Chung, Ernest Ying-Chee (1980) Experimental investigations of the transport properties of flow suspensions : I. Measurement of velocity distributions of suspension flows in a rectangular channel. II. Experimental study of the effective thermal conductivity in shear flow of a suspension. III. The use of fluorescence correlation spectroscopy to measure molecular diffusion and velocity distributions. Dissertation (Ph.D.), California Institute of Technology. http://resolver.caltech.edu/CaltechETD:etd-10132006-090651
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This study was directed towards the understanding of transport properties of flowing suspensions. The first part of the thesis detailed the experimental study undertaken to investigate the characteristics of flowing suspensions. An experimental method capable of measuring the velocities of both the dispersed and suspending phases of a flowing suspension was first developed. The method was shown to be capable of measuring the velocity distributions of moderately concentrated suspensions. By using a modified laser Doppler anemometer, the velocity distribution of the suspended fluid was approximated by measuring the velocity of small fluorescent tracers, while the scattered signal from the suspended particles gave a direct measurement of their velocity distribution. Suspensions of rigid latex spheres, red blood cells, and ghost red blood cells were used. The observed behavior of the different suspensions were similar. However, the behavior of suspensions of rigid latex spheres showed a stronger dependence on the concentration of suspended particles, and a dependence on flow rates which was not observed with suspensions of ghost cells.
The second part of the thesis describes the measurements of the effective thermal conductivity of sheared suspensions of rigid spherical particles. The objective was to verify the theoretical prediction of Leal (1973) for a dilute suspension undergoing shear at low particle Peclet number, and to extend the range of the experiments to conditions beyond the scope of the theory. Surprisingly, reasonable agreement with the theoretical prediction was observed even for suspensions of moderate concentrations ([...] 0.25) and higher Peclet numbers: (Pe ~ 0(1)). The trend of the data, however, verifies the obvious fact that the theory does not completely describe the transport behavior at higher concentrations and Peclet numbers. The range of quantitative applicability of Leal's result is apparently only for Pe < 0.01 and [...] < 0.01, but the changes in the effective thermal conductivity in this domain were too small to be measured in our apparatus.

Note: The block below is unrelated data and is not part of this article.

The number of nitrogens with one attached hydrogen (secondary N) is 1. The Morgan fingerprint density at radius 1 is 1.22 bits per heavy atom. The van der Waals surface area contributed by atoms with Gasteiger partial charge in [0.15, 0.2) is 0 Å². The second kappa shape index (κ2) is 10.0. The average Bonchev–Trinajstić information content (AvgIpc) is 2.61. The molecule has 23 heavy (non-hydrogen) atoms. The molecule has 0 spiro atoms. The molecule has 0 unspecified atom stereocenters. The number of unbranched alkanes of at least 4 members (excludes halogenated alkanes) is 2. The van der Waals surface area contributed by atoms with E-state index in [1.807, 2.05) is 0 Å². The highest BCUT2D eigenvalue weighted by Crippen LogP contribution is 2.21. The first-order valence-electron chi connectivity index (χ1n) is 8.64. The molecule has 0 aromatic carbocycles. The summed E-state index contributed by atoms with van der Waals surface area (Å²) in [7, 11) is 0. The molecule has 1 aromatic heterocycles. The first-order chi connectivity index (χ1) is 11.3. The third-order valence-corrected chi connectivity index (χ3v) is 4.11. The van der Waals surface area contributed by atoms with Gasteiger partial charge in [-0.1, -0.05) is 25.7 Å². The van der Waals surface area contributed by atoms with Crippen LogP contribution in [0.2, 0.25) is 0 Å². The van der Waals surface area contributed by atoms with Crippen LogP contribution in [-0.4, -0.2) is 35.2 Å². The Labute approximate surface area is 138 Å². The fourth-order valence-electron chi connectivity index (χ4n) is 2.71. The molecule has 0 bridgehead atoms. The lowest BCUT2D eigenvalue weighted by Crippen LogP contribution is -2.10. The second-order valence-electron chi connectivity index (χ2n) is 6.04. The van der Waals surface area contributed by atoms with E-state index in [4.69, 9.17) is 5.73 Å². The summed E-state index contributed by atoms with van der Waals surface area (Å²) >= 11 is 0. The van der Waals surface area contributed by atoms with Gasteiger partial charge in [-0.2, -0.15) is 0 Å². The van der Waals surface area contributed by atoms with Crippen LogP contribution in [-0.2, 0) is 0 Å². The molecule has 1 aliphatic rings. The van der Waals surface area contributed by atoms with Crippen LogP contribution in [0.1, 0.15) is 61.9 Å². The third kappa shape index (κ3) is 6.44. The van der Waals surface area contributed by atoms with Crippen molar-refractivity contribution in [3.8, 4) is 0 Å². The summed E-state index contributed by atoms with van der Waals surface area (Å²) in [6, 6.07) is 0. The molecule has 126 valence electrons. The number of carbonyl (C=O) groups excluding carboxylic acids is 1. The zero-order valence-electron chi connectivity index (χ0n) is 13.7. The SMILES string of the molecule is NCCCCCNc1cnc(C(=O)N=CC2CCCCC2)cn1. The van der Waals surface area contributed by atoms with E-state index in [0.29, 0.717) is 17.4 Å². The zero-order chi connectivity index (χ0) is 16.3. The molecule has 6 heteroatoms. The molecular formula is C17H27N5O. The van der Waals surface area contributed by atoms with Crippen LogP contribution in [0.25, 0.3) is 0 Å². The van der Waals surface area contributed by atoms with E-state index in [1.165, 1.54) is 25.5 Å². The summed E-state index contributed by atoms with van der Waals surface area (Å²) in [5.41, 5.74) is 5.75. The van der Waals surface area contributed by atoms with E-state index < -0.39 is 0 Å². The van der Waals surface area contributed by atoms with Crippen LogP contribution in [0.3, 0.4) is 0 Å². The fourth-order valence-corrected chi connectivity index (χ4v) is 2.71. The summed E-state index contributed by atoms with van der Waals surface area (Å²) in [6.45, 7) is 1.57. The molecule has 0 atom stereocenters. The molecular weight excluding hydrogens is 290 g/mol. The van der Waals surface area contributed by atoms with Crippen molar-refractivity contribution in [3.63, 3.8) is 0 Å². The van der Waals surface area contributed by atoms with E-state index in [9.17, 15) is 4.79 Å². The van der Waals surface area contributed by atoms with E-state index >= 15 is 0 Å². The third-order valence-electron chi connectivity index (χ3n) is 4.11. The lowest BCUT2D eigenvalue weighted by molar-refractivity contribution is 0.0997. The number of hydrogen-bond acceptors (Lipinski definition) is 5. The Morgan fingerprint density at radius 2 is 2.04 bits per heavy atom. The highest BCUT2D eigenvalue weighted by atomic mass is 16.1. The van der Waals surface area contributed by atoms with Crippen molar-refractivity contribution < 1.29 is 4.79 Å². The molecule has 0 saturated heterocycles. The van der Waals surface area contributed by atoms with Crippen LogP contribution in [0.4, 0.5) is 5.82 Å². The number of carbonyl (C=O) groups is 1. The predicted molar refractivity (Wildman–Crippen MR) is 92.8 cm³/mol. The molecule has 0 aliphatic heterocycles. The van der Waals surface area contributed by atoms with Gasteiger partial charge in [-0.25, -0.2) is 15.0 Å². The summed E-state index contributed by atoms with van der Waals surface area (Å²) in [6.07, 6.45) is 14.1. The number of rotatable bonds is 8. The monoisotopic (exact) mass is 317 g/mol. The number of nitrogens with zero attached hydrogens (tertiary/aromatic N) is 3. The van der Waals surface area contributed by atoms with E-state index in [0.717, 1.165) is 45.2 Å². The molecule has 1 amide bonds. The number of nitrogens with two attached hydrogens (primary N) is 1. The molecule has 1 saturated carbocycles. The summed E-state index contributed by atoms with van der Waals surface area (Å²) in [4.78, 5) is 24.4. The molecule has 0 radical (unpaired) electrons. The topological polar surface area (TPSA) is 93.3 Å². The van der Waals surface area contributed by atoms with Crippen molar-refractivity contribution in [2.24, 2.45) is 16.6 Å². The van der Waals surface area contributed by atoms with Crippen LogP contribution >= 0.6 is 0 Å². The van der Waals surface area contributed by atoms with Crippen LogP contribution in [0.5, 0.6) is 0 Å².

In the third part of the thesis, an analysis on the use of fluorescence correlation spectroscopy to measure molecular diffusion and velocity distributions in a sheared flow is presented. The superior spatial resolution of the method allows local measurements of molecular diffusion and/or velocity distributions. The method can also be used to measure self-diffusion of the suspended particles in a sheared suspension.
|Item Type:||Thesis (Dissertation (Ph.D.))|
|Degree Grantor:||California Institute of Technology|
|Division:||Chemistry and Chemical Engineering|
|Major Option:||Chemical Engineering|
|Thesis Availability:||Restricted to Caltech community only|
|Defense Date:||20 December 1979|
|Default Usage Policy:||No commercial reproduction, distribution, display or performance rights in this work are provided.|
|Deposited By:||Imported from ETD-db|
|Deposited On:||31 Oct 2006|
|Last Modified:||26 Dec 2012 03:05|
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